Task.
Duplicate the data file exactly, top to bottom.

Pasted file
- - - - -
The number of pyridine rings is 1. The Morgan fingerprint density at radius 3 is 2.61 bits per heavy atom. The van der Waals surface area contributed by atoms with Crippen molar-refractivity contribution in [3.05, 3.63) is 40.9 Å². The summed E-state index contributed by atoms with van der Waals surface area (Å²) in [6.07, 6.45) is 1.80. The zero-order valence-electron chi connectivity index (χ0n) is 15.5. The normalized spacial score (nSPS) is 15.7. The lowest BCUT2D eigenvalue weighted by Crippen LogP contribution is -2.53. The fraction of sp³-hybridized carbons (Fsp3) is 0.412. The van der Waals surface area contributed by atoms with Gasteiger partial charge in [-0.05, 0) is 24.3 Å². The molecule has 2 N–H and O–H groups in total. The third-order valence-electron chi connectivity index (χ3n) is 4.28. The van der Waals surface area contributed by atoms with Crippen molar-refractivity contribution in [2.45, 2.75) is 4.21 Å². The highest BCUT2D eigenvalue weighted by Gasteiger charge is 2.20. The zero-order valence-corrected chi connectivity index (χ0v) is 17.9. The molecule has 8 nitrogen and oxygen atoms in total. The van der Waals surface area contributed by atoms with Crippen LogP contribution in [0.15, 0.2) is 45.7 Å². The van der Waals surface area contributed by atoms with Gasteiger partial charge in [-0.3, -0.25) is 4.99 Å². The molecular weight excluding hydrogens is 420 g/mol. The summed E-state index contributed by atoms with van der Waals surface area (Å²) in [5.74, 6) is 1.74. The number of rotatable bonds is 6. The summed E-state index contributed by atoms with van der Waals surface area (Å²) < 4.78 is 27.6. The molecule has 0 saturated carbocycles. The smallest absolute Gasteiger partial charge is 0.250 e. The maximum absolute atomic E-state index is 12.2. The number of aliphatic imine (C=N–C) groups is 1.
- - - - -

The number of pyridine rings is 1. The Morgan fingerprint density at radius 3 is 2.61 bits per heavy atom. The van der Waals surface area contributed by atoms with Crippen molar-refractivity contribution in [3.05, 3.63) is 40.9 Å². The summed E-state index contributed by atoms with van der Waals surface area (Å²) in [6.07, 6.45) is 1.80. The zero-order valence-electron chi connectivity index (χ0n) is 15.5. The normalized spacial score (nSPS) is 15.7. The lowest BCUT2D eigenvalue weighted by Crippen LogP contribution is -2.53. The fraction of sp³-hybridized carbons (Fsp3) is 0.412. The van der Waals surface area contributed by atoms with Gasteiger partial charge in [-0.05, 0) is 24.3 Å². The molecule has 2 N–H and O–H groups in total. The third-order valence-electron chi connectivity index (χ3n) is 4.28. The van der Waals surface area contributed by atoms with Crippen molar-refractivity contribution in [2.45, 2.75) is 4.21 Å². The highest BCUT2D eigenvalue weighted by Gasteiger charge is 2.20. The zero-order valence-corrected chi connectivity index (χ0v) is 17.9. The molecule has 8 nitrogen and oxygen atoms in total. The van der Waals surface area contributed by atoms with Crippen LogP contribution in [0.15, 0.2) is 45.7 Å². The van der Waals surface area contributed by atoms with Gasteiger partial charge in [-0.3, -0.25) is 4.99 Å². The molecular weight excluding hydrogens is 420 g/mol. The summed E-state index contributed by atoms with van der Waals surface area (Å²) in [5.74, 6) is 1.74. The number of rotatable bonds is 6. The summed E-state index contributed by atoms with van der Waals surface area (Å²) < 4.78 is 27.6. The molecule has 0 saturated carbocycles. The smallest absolute Gasteiger partial charge is 0.250 e. The maximum absolute atomic E-state index is 12.2. The number of aliphatic imine (C=N–C) groups is 1.